Page content Page content Section navigation Topic navigation Accessibility keys Sitemap Search Contact us www.govt.nz portal
Go to Waikato Regional Council homepage
search icon mail icon contact us icon

  Services » Publications » Technical reports - by year » tr200506

Ecological sustainability assessment for Firth of Thames shellfish aquaculture: Tasks 2-4: biological monitoring

Report: TR05/06
Authors: N. Broekhuizen, J. Ren, J. Zeldis, S. Stevens (NIWA)

Abstract

NIWA were engaged by the Auckland Regional Council, Environment Waikato and the Western Firth Mussel Consortium to make quantitative predictions of the degree to which large-scale mussel farming in the western Firth would influence snapper egg / larval survival and plankton abundance and spatial distribution.

Three separate simulation models were used, and three distinct farm scenarios modelled (no farms (NF), existing farms (0), and existing farms plus a maximal modelled western Firth Aquaculture Management Area (AMA) (1)). For each farm scenario simulations were made under six distinct hydrodynamic conditions.

The simulations indicated that under the existing farm scenario, the Firth-wide numbers of snapper larvae surviving to age 8 days post-spawn may be reduced by 2-6 percent relative to the NF scenario, and by 2.5-15 percent under scenario 1.

Two biological models were used to examine the influence of mussel farming upon phytoplankton and zooplankton, a 'logistic' and a 'biophysical' model. The logistic model suggested that the concentrations of fast growing plankton will be reduced by less than 10 percent within the farms, and that vulnerable plankton will suffer depletion of >20 percent within the farm, with depletion halos extending several km beyond the farm. The biophysical model indicated that farms will tend to suppress total phytoplankton abundance during spring, and predicted depletion of 30 percent within the farm, extending several km downstream of the farm. The model also showed that phytoplankton enhancement may result from the farming activities.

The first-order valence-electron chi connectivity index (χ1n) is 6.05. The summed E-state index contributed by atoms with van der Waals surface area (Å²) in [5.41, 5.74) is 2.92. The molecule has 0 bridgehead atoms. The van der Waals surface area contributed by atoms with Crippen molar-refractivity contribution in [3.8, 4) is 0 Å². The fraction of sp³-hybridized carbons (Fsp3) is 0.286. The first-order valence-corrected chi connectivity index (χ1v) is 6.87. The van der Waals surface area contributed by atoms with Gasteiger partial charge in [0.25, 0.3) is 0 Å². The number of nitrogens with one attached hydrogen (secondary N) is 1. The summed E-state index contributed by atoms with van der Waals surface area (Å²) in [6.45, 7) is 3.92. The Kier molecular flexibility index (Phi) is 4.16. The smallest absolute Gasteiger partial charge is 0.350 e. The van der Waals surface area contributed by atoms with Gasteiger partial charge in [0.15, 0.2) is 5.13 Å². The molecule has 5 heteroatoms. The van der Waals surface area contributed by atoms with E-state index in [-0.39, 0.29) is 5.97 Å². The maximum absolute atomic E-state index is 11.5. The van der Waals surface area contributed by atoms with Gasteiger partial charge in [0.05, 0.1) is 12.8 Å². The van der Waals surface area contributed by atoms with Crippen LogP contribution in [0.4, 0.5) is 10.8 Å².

The modelled western Firth AMA was predicted to have larger impacts than any of the existing farms, reflecting its larger size, the fact that it will occupy shallower water than most existing farms, and that current speeds are lower in this region that this AMA would occupy.

Ecological sustainability assessment for Firth of Thames shellfish aquaculture: Tasks 2-4: biological monitoring [PDF, ]

Table of Contents

1 Executive Summary 1
2 Introduction 5
2.1 Comparison with earlier results 7
3 Methods 9
3.1 Weather/season scenario descriptions 9
3.2 Farm scenario descriptions 9
3.3 Farm details 11
3.3.1 Line arrangements 11
3.4 Model domain 12
3.5 The empirical model 14
3.6 The biophysical model 19
3.7 Mussel feeding sub-model 21
3.8 Implementing farms within the simulation models 22
3.9 Numerical solution 23
3.10 Simulations undertaken 23
4 Results 25
4.1 Interpretation of the plots 25
4.2 Snapper model 27
4.3 Logistic plankton 31
4.4 Biophysical model 37
5 Discussion 45
5.1 General comments 45
5.2 Over-estimation of mussel ingestion rates 46
5.3 Snapper model 47
5.4 Logistic plankton model 48
5.5 Biophysical model 50
6 Ecological implications 53
6.1 Snapper model 53
6.2 Plankton models 54
7 Conclusions and recommendations 57
8 References 59
About this site     Contact us     Feedback and complaints